The Political Valence of Religious Liberty
This article in today’s Times — announcing a religious freedom clinic at Stanford Law School (co-sponsored with the Templeton Foundation and the Becket fund) — seriously rubbed me the wrong way. I don’t know whether it’s the fault of the Times’s reporter or the Stanford Law School, or both. I suspect both. For starters, Stanford’s clinical director Lawrence Marshall characterizing a “religious freedom” clinic as a clinic for “[t]he 47 percent of the people who voted for Mitt Romney” is just bizarre. I hope he was misquoted out of context.
From that inauspicious start, the article relentlessly and uncritically pushes the frame that religious freedom claims (by which it means accommodation claims based on the Free Exercise Clause) are the domain of religious believers (about whose rights, it suggests, only conservatives give a damn) whereas establishment clause claims are brought by (presumably liberal) nonbelievers seeking to purge the public square of religious faith. The article quotes a series of conservative legal scholars, all of whom praise the clinic. There is no evidence that the reporter asked any liberal religion law scholars what they thought of it, though I suspect many would have been equally supportive of the idea. (To be clear, I think a religious freedom clinic is a great idea, though I have some doubts about Stanford’s particular execution of this idea for reasons I mention below.) Instead, the reporter quotes a third year law student at Stanford, who assures us that “liberal students . . . are concerned.”
I’m so old, I can remember the year 1990, when the Supreme Court dramatically narrowed the scope of the Free Exercise Clause in Employment Division v. Smith in an opinion by (if my memory serves me right) non-liberal, and believing Catholic, Justice Antonin Scalia, with the votes of equally non-liberal Chief Justice Rehnquist and the only sometimes liberal Anthony Kennedy, over the objection of the decidedly non-conservative Justices Brennan, Blackmun and Marshall. I can even recall how, in 1993, the Religious Freedom Restoration Act (without which the various challenges to the HHS contraception mandate would not have a legal leg to stand on) won the support of liberal interest groups like the ACLU and passed the House of Representatives with unanimous support and the Senate with only three nay votes (both of which accomplishments, I assume, required the votes of some non-conservatives who were somehow concerned about the free exercise of religion).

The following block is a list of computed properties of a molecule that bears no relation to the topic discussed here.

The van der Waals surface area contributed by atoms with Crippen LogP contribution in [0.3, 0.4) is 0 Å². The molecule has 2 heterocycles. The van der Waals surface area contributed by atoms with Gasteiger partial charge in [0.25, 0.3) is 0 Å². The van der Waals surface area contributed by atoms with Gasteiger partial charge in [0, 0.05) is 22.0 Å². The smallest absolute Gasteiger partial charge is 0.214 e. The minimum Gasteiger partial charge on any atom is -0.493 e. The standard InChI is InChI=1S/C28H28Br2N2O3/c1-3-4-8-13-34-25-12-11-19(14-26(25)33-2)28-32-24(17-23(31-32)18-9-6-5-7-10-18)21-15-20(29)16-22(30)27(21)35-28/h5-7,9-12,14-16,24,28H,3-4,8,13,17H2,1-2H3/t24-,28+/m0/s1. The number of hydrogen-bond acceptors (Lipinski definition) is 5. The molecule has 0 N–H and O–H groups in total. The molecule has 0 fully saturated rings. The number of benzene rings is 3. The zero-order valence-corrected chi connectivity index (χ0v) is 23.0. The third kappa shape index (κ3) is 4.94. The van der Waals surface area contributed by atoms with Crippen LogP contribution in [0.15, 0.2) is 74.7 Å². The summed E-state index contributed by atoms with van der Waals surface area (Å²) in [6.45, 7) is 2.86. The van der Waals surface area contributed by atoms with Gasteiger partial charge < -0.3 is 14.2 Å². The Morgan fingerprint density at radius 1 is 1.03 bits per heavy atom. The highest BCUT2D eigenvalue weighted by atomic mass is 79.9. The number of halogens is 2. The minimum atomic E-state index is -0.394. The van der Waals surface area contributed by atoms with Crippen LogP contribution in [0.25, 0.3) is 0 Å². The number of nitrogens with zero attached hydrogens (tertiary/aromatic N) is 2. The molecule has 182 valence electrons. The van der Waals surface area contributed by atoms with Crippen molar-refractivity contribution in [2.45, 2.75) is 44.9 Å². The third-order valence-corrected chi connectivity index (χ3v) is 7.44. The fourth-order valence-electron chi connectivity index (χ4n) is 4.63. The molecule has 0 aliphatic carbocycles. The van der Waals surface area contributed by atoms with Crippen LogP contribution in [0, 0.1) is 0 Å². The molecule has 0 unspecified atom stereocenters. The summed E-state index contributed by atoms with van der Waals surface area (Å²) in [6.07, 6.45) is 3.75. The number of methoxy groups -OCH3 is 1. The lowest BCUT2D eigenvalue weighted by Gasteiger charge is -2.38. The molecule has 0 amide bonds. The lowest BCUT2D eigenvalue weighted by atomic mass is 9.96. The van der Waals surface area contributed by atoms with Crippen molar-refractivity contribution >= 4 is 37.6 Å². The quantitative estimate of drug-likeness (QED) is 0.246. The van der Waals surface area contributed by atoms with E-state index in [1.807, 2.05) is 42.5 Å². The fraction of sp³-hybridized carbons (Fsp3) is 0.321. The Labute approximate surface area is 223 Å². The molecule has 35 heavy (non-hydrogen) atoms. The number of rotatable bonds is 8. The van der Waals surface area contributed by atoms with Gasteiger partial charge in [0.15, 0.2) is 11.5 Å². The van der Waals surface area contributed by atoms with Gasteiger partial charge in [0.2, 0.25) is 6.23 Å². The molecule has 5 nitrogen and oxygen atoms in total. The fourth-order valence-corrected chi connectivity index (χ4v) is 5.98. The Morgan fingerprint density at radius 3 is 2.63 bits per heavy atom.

Lending support to the notion that the problem was not entirely with the Times reporter is the quote attributed to the clinic’s director, former Ave Maria law professor James Sonne:
“In framing our docket, we decided we would represent the believers,” said James A. Sonne, the clinic’s founding director, explaining that the believers, rather than governments, were the ones in need of student lawyers to defend them. “Our job is religious liberty rather than freedom from religion.”
This is just confusing (have governments asked for help from the clinic to protect people’s freedom from religion? are nonbelievers not entitled to the services of a clinic dedicated to religious liberty?). Contrasting nonbelievers’ “freedom from religion” (which, I assume, refers to establishment claims) with believers’ “religious liberty” claims seems to me to be an unhelpful way to think about the structure of the religion clauses and the nature of religious freedom. Surely nonbelievers have an interest in (and claims to) religious liberty. And many establishment-type claims seeking “freedom from religion” are not brought by unbelievers seeking to be free from religion but rather by religious people (often local religious minorities or dissenters) seeking to prevent the state throwing its weight behind the side of a particular religious perspective, something that has implications for the believers’ own religious freedom. (Consider this story, for example, about evangelicals in California who believe teaching yoga in their public schools constitutes an unlawful establishment of religion.)
This is exactly why Douglas Laycock was surely correct when he said (in one of the only lines in the article that did not make me want to guzzle antifreeze this morning at 7 when I read it) that he thought the clinic should not be called the religious freedom clinic but instead the “free exercise clinic.” Equating religious freedom with believers’ (and only believers’) free exercise accommodation claims, as the Stanford clinic seems to do, reflects (in my opinion) a misguided and unbalanced conception of what religious freedom entails.